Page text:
# Why does a double-slit experiment with sound waves never result in complete destructive interference?

Today, I find a question that if the speakers are set in parallel towards the wall. It has no complete destructive interference due to difference in distance from the point to each speakers, which leads difference in intensity, amplitude...(Answer is D) However, for the young's double slit there is also difference between the point and the slits. So, there should be difference in intensity,amplitude, isn't it? However, we consider it as they are having complete destructive interference so they have no intensity, dark region, at some point.

Is it because the electromagnetic wave has high frequency, so we assume that there is no decrease in intensity, amplitude is negligible??

• It is because the person who has written the question didn't think of it that way! Of course the intensity goes to zero if we assume a perfect setup. May 11, 2015 at 13:55
• The size of the sources relative to wavelength and distance to the 'screen' also play a role. May 11, 2015 at 14:10
• Given that the first speaker's coil probably induces a phase shift in the current reaching the second speaker, I would bet that the pattern is not symmetric about the midpoint of line $XY$ . The person who wrote the question was rather sloppy. I'm guessing he wants the decaying maxima to look like the envelope of a single speaker, but why there's a nonzero floor is quite unclear. May 11, 2015 at 14:33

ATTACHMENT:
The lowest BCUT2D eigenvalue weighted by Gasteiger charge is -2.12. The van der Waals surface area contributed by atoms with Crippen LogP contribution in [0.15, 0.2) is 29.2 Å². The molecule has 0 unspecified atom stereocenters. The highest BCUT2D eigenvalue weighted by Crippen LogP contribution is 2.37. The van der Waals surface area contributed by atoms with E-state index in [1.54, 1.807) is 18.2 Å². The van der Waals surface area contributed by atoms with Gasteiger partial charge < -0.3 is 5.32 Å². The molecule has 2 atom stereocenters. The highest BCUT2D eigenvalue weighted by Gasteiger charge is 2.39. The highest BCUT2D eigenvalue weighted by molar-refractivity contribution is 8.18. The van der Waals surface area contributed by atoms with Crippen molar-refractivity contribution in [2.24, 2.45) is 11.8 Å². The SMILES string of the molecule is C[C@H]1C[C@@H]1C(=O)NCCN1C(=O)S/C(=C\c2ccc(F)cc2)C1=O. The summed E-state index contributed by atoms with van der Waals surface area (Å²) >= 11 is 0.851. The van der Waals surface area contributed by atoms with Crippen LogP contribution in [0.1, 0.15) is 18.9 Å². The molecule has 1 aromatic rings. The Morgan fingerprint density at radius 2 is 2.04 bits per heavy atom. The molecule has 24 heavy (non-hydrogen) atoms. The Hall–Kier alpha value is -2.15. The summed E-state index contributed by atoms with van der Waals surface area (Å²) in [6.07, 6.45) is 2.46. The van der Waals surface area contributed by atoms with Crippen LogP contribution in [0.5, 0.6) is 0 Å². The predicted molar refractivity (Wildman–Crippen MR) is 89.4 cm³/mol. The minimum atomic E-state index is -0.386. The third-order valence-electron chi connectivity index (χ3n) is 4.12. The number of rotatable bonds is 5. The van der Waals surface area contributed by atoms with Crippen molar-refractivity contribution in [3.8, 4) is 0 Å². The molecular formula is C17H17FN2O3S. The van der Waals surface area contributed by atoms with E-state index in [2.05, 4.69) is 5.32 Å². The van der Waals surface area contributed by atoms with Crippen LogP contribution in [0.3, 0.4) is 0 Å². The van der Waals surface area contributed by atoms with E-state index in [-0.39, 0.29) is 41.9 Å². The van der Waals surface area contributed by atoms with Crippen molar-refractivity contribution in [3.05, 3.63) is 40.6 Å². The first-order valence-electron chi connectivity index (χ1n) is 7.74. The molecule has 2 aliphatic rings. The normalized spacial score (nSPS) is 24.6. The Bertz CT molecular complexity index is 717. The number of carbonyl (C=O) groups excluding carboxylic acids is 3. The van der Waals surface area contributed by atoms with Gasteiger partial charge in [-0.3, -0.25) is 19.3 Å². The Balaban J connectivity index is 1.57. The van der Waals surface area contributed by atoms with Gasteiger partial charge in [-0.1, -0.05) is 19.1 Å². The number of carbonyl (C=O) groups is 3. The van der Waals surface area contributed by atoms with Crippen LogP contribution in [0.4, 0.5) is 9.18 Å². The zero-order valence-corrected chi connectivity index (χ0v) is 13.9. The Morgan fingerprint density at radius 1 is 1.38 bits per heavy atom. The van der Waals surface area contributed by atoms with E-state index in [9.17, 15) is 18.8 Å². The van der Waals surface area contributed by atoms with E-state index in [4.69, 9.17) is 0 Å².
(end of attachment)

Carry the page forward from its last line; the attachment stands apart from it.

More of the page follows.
• If D is the answer they expect, the problem is poorly-worded. That's the down side of multiple choice tests. Maybe they intend for you to consider the reflections from the other walls will prevent a complete destructive interference. That's what will happen if you do the experiment in a real classroom. May 11, 2015 at 16:40
• Note that there is as assumption in the elementary treatment of the two-slit experiment that the distance $l$ between the screens is much larger than the distance $d$ between the slits. When those conditions are met, there is negligible intensity variation between the two sources across one fringe, so you don't notice the non-zeroness of the dark fringes. In the image shown above that condition $l \gg d$ is not present and you must do a more complete analysis. May 11, 2015 at 18:51